A puff of smoke appeared not more than seventy feet away and the front of Sergeant Walyam’s face burst open in a spray of blood, showering the body of the dead sniper at his feet. He fell back writhing. At almost the exact same moment, the entire unit opened fire at the retreating shooter. Carbines and rifles cracked in a rhythmless staccato. The transition from complete silence to deafening noise was overwhelming. Three rounds struck the target, first blowing out his calf and eliciting a scream then two shots to the back that cut it short. He died before he touched the ground. Sergeant Swelt cursed angrily.
“They know we’re coming now,” he whispered hoarsely. Corporal Steele rushed to Walyam’s side. He looked up at Swelt in surprise, eyes wide under the shadow of his helmet.
“He’s alive,” Steele said. Poor Sergeant Walyam’s mouth was open wide, hands over his nose to stop the fountain of blood pouring down the sides of his face, taking deep breaths in ragged gasps. “They blew off his hooter!” Steele exclaimed.
“Lucky bastard,” Swelt whispered. A disfiguring wound, but survivable. If Walyam had moved his head just a fraction of a second later his brains would have been on the forest floor. He’d be wearing a fake nose the rest of his life though. Swelt pointed at one of his other men. “Meyer, get him the hell out of here. Steele, get up and cover Meyer’s six. The rest of you: arrow formation, ten foot flanks, eyes forward. Move quick and stay frosty. Expect resistance at or near the treeline. Move.”
They walked quickly now, less careful to avoid snapping branches or heavy footfalls. Steele quickly checked to verify the second Khadoran was dead, jabbing him in the neck with a bayonet to be sure. Those with rifles popped their breech traps to reload. Swelt cranked the lever-action on his carbine with a routine snap and advanced on the left flank, scooping up the heavy sniper rifle of the second attacker and slinging it over his shoulder. One of his men did the same with the first sniper. Vislovski hunting rifles were excellent weapons. Better to keep them handy.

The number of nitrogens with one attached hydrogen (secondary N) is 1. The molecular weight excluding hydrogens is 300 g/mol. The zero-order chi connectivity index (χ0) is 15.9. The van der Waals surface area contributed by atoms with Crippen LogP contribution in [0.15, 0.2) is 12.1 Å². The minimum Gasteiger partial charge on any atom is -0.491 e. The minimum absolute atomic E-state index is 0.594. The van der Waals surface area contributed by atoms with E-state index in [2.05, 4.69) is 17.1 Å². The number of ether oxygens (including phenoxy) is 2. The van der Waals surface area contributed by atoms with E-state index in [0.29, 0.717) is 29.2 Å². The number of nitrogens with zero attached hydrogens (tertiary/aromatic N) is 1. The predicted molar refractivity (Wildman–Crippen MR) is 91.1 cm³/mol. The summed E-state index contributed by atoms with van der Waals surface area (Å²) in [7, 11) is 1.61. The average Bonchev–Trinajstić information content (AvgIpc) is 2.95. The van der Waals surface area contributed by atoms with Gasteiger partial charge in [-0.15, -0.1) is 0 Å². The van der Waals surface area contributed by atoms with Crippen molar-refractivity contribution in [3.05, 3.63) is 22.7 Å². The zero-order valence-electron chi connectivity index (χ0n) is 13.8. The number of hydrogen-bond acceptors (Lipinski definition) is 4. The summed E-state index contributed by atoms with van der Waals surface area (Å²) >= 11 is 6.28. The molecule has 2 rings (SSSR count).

The snipers had probably been camping here waiting for a patrol and fled when the bombardment reached them. Obviously at least one of them hadn’t fled fast enough and the second one had probably just been returning for his comrade when he spotted the Bastards approaching. The little devil had used his dying friend as bait. Widowmakers typically operated in quads, meaning there were at least two more lurking somewhere nearby. This was deadly terrain to be facing the elite sniper corps of Khador; no hard cover, surrounded by heavy concealment and long angles of fire. Their only chance now was to move so quickly that they flushed the sharpshooters out.
Several tense minutes passed. The edge of the woods grew near. Albyn looming ahead of them, the shattered forest ominously quiet. There were no more sniper shots. Swelt let out a quiet bird whistle and made a series of hand signals: Low. Slow. Spread. Paulson: lead. Wooten: flank right. They received and followed their orders in total silence, crouch-walking with barrels up. Nearing as close to the town as they dared, Swelt finally ordered them all to go prone, staying a good forty feet inside the cover of the trees and brush. Swelt hunched behind a small rock and set his carbine down gently, unlooping the visolvski rifle from his back. He held it up and peered through the scope.